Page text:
One of the greatest challenges facing general counsel is keeping up with current legal issues while anticipating future liabilities. But it's difficult to know where to turn your attention first when dealing with employee complaints, shareholder pressures, potential litigation and a host of regulatory agencies enforcing a host of constantly changing laws and standards.
The "Regulator Rundown" provides some help on the last point. The pages that follow offer an overview of the enforcement trends at many of the major federal regulatory agencies and some ideas about how to stay off their radar screens.
But not everything coming from the commission is bad news. In March the agency held a roundtable about adoption of International Financial Reporting Standards. If the commission follows through on its plan, it would allow foreign issuers and U.S. companies to use standardized international accounting standards in their filings rather than converting to GAAP.
Environmental protection agency
Martin has made it an enforcement priority to go after companies that buy, sell or misuse individuals' private telephone records--penalizing carriers that fail to put in place procedures to protect customer data, seeking forfeitures from data brokers that sell private consumer information and urging the FTC to take action against other entities that misuse telephone records. The agency got a big boost on the third point when HP's pretexting scandal broke last year.
"The FCC immediately took up the pretexting issue, adopting regulations that make it harder to use consumer telephone records," says Rick Joyce, a partner at Venable. "Companies have to be wary of the law enforcement implications of their in-house use of customer data. Privacy is an enormous issue." In addition to its increased focus on protecting consumer privacy, the agency is still actively policing broadcast indecency--a trend set off by Janet Jackson's infamous 2004 Super Bowl "wardrobe malfunction."
The FTC also is planning to set standards for determining when single firm conduct violates antitrust laws. Although the agency has done some prosecution of single-firm conduct it deemed anti-competitive--most famously against Microsoft for its bundling of the Internet Explorer browser with its market-dominating Windows operating system--the agency has not set clear standards for when single-firm conduct violates the law. The FTC and DOJ held joint hearings on the topic in January 2007, but have not yet given companies any guidance.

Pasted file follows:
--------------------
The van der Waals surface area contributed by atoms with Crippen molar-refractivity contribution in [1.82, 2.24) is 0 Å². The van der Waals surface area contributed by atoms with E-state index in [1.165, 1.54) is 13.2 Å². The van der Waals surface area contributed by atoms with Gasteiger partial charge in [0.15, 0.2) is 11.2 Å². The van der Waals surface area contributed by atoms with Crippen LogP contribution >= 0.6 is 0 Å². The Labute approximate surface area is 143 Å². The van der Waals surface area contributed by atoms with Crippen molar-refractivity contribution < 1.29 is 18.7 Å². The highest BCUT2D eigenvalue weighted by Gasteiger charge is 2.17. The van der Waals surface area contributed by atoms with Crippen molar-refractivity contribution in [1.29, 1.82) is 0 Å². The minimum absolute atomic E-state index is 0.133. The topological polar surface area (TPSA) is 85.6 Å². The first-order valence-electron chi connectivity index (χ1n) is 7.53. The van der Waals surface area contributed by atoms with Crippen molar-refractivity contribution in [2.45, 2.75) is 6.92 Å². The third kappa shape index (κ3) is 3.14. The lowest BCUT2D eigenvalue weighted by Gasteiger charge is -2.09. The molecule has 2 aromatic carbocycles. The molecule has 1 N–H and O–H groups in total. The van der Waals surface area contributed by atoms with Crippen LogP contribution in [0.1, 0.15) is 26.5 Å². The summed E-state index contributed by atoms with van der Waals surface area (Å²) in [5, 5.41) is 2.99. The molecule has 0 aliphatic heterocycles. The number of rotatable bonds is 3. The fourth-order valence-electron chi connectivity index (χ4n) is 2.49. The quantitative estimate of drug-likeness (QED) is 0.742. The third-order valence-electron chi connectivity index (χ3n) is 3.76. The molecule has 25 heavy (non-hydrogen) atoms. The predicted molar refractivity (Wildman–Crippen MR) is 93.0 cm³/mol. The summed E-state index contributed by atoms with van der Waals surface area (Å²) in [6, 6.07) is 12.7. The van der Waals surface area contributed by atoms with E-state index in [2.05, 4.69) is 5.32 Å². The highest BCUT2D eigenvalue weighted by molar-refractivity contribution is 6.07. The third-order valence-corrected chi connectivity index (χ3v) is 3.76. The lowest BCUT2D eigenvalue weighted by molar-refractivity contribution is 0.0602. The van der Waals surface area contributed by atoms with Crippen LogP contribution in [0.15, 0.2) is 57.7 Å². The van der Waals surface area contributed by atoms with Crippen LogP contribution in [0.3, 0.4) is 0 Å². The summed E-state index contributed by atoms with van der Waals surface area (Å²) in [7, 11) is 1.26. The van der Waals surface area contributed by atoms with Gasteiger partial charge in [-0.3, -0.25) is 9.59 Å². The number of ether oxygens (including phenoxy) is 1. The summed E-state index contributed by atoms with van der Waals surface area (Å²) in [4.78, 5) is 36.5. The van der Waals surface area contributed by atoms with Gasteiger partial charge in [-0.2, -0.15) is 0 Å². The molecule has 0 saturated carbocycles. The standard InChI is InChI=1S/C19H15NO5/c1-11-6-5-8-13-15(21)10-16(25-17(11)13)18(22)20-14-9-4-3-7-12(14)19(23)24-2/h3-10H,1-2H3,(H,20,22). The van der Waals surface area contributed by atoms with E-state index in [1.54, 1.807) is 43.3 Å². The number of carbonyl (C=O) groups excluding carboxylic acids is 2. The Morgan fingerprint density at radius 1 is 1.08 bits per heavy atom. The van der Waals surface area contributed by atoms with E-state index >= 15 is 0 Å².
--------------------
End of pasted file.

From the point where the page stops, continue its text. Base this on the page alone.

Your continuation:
"Often, this conduct lowers costs for consumers, but it's unclear when a company crosses the line into taking advantage of its market position," Allen says. "The agency is continuing to weigh how it should decide which activities ultimately reduce consumer choice."
occupational safety & health admin.
- Voluntary compliance and outreach programs
- Few new regulations
- Recognition of compliant workplaces
For the past six years, OSHA has gone easy on corporate America. So much so, in fact, that many critics say the agency is not accomplishing its core mission--protecting worker safety.
"OFCCP has transformed itself," says Alissa Horvitz, shareholder at Littler Mendelson. "It's doing three times more audits than it was two years ago, and its regional offices are coordinating to bring large class action cases."
Not only has OFCCP become more aggressive with enforcement, it also is becoming smarter about identifying the companies it audits. In the past the agency relied on companies to self-disclose as government contractors on their EEO-1 filings. But many companies that were eligible for government contracts simply failed to do so. The agency's 2007 Contracts First initiative gave OFCCP access to the federal procurement database, which revealed a large number of contractors that never had been subject to an OFCCP audit. In April 2007 the agency scheduled compliance evaluations of 4,500 employers--many of which were caught off guard.
equal employment opportunity commission
- Renewed focus on race discrimination
- Fighting systemic discrimination
- Work/family balance
Despite the fact that it recovered $376.4 million on behalf of discrimination victims in 2005, the EEOC was dissatisfied with its performance.
food and drug administration
- Clamping down on marketing of prescription drugs for off-label uses
- Protecting and promoting the development of generic drugs
department of health and human services